However I remember among what even Richard Rodgers described in his autobiography as devastating reviews one which was spot on. The cut of its jib was that somewhere in the 21st century a lonely astronaut will be singing the unbelievably catchy tunes of what may be the greatest popular score ever written. This scribe had hit the red button.

I have for years wanted to produce The Sound of Music myself. The theatre show is wonderfully crafted and I have always wanted to see the show cast with a young Maria who you really do believe climbs a tree and scrapes her knees. But to find someone aged 20 who was a big enough name to fill the London Palladium seemed a tall order to both myself and my co-producer David Ian.

A promising discussion or two with Scarlett Johansson, who obviously ticked every box and by the way can really sing, sadly led nowhere. After this, both David and I thought the project was undoable. That is why I wondered if the show could be cast on TV. A year after David and I initially approached the BBC I found myself spending the summer in a way I never thought I would ever do, to whit having a great time with Graham Norton on live primetime TV.

It is a serious and great pleasure to me that not only do I believe we discovered the perfect Maria in Connie Fisher but that several of our girls are already on the path of successful careers. I am proud that over 8 million people saw the final of a show devoted to musical theatre and even more proud that I know that Maria has rejuvenated the public appetite not just for The Sound of Music but for musicals across the board.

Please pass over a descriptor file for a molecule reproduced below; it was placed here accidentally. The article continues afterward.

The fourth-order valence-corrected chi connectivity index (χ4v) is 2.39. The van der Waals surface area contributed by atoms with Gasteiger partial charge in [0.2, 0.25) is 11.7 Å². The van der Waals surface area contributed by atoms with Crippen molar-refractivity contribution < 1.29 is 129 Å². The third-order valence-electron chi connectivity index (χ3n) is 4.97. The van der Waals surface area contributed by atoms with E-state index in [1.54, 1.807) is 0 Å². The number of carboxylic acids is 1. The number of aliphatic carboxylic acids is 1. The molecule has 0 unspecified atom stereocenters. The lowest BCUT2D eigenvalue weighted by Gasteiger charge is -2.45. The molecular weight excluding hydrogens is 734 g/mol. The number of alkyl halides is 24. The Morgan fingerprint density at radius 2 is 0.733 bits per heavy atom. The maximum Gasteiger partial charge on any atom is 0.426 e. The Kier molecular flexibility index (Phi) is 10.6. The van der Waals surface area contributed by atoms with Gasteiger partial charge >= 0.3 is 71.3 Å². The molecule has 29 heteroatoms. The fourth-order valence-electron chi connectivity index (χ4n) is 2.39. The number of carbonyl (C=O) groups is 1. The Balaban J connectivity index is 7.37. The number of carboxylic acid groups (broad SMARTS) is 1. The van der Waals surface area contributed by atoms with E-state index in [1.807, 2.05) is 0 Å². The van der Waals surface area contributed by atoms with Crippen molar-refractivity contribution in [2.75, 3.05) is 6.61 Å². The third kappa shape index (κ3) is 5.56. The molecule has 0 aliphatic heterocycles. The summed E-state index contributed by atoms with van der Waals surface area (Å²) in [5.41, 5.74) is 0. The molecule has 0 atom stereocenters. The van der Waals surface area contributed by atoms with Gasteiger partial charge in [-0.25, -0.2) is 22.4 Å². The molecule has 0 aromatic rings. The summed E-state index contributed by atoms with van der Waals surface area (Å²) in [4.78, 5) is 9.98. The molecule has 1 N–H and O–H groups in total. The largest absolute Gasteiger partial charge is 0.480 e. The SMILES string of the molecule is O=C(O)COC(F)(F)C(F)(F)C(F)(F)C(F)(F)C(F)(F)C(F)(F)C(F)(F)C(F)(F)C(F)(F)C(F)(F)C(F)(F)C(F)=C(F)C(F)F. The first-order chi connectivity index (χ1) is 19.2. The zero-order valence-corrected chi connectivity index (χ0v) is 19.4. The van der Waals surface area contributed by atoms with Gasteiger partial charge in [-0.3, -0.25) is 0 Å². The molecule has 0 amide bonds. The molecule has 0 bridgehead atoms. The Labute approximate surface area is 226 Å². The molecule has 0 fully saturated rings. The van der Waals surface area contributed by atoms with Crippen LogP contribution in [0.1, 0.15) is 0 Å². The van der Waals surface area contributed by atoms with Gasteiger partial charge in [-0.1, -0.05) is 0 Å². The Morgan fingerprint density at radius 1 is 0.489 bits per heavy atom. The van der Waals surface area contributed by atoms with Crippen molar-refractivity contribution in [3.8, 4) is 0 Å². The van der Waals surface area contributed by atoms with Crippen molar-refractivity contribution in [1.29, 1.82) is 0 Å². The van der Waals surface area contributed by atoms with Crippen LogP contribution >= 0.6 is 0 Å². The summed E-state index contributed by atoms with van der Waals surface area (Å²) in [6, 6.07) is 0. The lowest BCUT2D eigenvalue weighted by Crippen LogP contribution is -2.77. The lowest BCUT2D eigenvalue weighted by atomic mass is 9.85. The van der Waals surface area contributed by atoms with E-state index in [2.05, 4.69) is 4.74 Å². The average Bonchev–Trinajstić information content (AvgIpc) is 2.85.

Jeremy Sams and I did not want to stage a version of the movie so this production follows the original theatre script with a few exceptions. We have added ‘I Have Confidence in Me’ from the film and substituted the song ‘An Ordinary Couple’ in Act II with the wonderful ‘Something Good’ that Richard Rodgers wrote for the movie, not just the music but also the words. I believe it is one of his greatest tunes and a fitting swansong from one of the finest melodists of all time. We also reprise ‘My Favorite Things’ in Maria’s bedroom as the song is so loved in the film. Originally that was where ‘The Lonely Goatherd’ played which we have set on the terrace of the Captain’s mansion.

I hope in fulfilling a dream that I have had since the morning of 19 May 1961 that we are doing justice to a musical that arguably contains the best-loved songs of all time.

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THE SOUND OF MUSIC © is a registered trademark used under licence from The Rodgers and Hammerstein Organization on behalf of the Family Trust u/w Richard Rodgers and the Estate of Oscar Hammerstein II, and the heirs of Howard Lindsay and Russel Crouse.